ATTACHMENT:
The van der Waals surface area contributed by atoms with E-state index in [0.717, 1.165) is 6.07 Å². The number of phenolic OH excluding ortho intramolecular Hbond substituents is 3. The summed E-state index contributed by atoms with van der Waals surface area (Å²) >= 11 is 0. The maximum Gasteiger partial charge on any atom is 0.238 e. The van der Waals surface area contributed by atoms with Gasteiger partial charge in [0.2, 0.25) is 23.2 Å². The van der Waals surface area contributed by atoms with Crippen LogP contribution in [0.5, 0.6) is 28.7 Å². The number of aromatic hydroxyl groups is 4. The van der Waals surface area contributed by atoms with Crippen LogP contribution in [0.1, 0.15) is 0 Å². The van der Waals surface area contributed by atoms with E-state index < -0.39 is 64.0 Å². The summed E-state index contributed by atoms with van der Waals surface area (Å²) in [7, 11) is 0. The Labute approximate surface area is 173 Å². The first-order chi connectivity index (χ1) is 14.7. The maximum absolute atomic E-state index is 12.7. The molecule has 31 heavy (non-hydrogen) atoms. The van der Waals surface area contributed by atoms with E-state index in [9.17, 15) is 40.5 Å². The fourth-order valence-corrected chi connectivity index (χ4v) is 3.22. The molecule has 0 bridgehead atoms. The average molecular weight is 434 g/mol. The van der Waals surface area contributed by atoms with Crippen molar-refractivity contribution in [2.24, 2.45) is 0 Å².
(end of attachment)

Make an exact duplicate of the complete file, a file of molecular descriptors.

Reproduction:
The van der Waals surface area contributed by atoms with E-state index in [0.717, 1.165) is 6.07 Å². The number of phenolic OH excluding ortho intramolecular Hbond substituents is 3. The summed E-state index contributed by atoms with van der Waals surface area (Å²) >= 11 is 0. The maximum Gasteiger partial charge on any atom is 0.238 e. The van der Waals surface area contributed by atoms with Gasteiger partial charge in [0.2, 0.25) is 23.2 Å². The van der Waals surface area contributed by atoms with Crippen LogP contribution in [0.5, 0.6) is 28.7 Å². The number of aromatic hydroxyl groups is 4. The van der Waals surface area contributed by atoms with Crippen LogP contribution in [0.1, 0.15) is 0 Å². The van der Waals surface area contributed by atoms with E-state index < -0.39 is 64.0 Å². The summed E-state index contributed by atoms with van der Waals surface area (Å²) in [7, 11) is 0. The Labute approximate surface area is 173 Å². The first-order chi connectivity index (χ1) is 14.7. The maximum absolute atomic E-state index is 12.7. The molecule has 31 heavy (non-hydrogen) atoms. The van der Waals surface area contributed by atoms with E-state index in [9.17, 15) is 40.5 Å². The fourth-order valence-corrected chi connectivity index (χ4v) is 3.22. The molecule has 0 bridgehead atoms. The average molecular weight is 434 g/mol. The van der Waals surface area contributed by atoms with Crippen molar-refractivity contribution in [2.24, 2.45) is 0 Å².